Why Am I So Cold After Giving Birth

I Love My New Baby. So, Why Am I Sad?

I have a newborn who I love more than life itself! My daughter is the joy of my life. Still, I feel sad sometimes, and I’m not sure why. What’s wrong with me?
– Lyda

The transition from pregnancy to parenthood is a major life adjustment — both physically and emotionally. During your baby’s first few days of life, it’s normal to feel emotional highs and lows, something commonly referred to as the "baby blues."

With the baby blues, you might feel happy one minute and tearful or overwhelmed the next. You might find yourself feeling angry, sad, irritable, or discouraged. Feeling this way doesn’t mean that you’re a "bad" mother or that you don’t love your baby.

These mood swings are believed to be caused by hormone changes that happen in a woman’s body after she gives birth. Levels of estrogen and progesterone needed during pregnancy suddenly drop, causing shifts in mood. Other things — like being tired and not getting enough sleep, for example — also can add to these feelings.

Fortunately, the baby blues usually only last for a few days or weeks, and usually stop on their own without medical treatment.

If you have a case of the baby blues, try to take care of yourself as much as possible. Eat a healthy diet and get as much rest as you can, especially since exhaustion and sleep deprivation can reinforce and fuel feelings of sadness.

Here are some other things that can help you feel better:

  • Accept help, especially in the first days and weeks after birth.
  • Let family and friends help with errands, food shopping, household chores, or childcare.
  • Let someone prepare a meal or watch your baby while you relax with a shower, bath, or a nap.
  • Get plenty of rest and eat nutritious foods.
  • Talk to loved ones or other new mothers who can help you feel supported and remind you that you’re not alone.

If the baby blues last longer than a week or two, or if symptoms become worse, talk to your doctor to discuss whether postpartum depression may be the cause of your emotional lows.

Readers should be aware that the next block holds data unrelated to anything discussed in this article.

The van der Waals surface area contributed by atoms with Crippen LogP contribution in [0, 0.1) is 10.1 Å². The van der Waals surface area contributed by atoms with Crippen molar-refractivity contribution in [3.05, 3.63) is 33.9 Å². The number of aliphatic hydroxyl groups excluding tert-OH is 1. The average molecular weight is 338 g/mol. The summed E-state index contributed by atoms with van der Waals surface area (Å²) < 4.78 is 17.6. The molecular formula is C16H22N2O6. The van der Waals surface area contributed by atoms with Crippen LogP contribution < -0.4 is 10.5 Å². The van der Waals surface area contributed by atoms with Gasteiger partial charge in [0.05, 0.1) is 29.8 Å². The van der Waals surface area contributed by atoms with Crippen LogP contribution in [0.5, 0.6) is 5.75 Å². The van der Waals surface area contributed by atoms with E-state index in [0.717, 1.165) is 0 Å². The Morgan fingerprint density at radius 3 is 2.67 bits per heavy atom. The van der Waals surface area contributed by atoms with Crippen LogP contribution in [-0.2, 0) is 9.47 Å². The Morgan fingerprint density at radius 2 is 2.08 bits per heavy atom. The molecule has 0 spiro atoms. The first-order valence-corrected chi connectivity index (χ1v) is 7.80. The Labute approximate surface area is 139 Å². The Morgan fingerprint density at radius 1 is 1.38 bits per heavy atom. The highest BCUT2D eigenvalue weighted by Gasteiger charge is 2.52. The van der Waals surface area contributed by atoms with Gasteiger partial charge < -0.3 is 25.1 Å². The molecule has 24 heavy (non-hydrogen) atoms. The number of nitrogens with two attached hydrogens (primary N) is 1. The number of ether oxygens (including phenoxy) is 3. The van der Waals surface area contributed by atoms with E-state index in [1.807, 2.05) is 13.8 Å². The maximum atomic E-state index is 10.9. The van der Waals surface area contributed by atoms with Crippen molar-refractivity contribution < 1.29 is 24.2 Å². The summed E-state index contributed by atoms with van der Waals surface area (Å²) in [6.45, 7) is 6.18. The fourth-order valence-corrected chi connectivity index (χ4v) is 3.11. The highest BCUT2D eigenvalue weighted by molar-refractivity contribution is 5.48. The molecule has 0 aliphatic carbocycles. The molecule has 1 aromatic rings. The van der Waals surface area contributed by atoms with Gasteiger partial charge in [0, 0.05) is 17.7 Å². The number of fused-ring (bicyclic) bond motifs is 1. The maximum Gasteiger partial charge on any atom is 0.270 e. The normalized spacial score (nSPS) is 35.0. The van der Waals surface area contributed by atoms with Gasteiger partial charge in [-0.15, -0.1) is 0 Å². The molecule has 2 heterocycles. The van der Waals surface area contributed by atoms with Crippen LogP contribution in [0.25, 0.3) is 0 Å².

Urination, Difficulty After Giving Birth

Immediately after giving birth, many women feel a need to urinate but simply cannot make it happen as easily as they could before. During pregnancy, pressure on the bladder may make urination difficult. Once you have given birth, however, that pressure is gone and the bladder must learn the pattern of urinating all over again.

Causes of Urination Difficulty After Giving Birth

During birth there are varieties of factors that can lead to you to have difficulty urinating. Anesthesia and pressure from pushing your baby out of the womb are both causes for temporary paralysis or decreased sensitivity that can lead to difficulty urinating. Fear can also play an important role in having difficulty urinating. You just pushed a baby out and that pain is not simple to forget!

After giving birth, you should try to pee within four to six hours. This, however, may not possible if a C-Section was performed as the catheter will not be removed until all anesthesia has worn off which could be hours after birth. If the bladder will not expel on its own while hospitalized, a temporary catheter may be used to drain urine from the body. Urinary tract infections, associated with birth and catheter placement, may also contribute to difficulty urinating postpartum .

Treatment for Urination Difficulty After Giving Birth

Fluid intake is important after giving birth, especially if you are breastfeeding. The more fluid you take in, the more urine you produce. A warm bath or even the sound of running water can help make urination easier. If urination is painful or difficult for days following giving birth your doctor may need to test for a urinary tract infection.

Why am i so cold after giving birth

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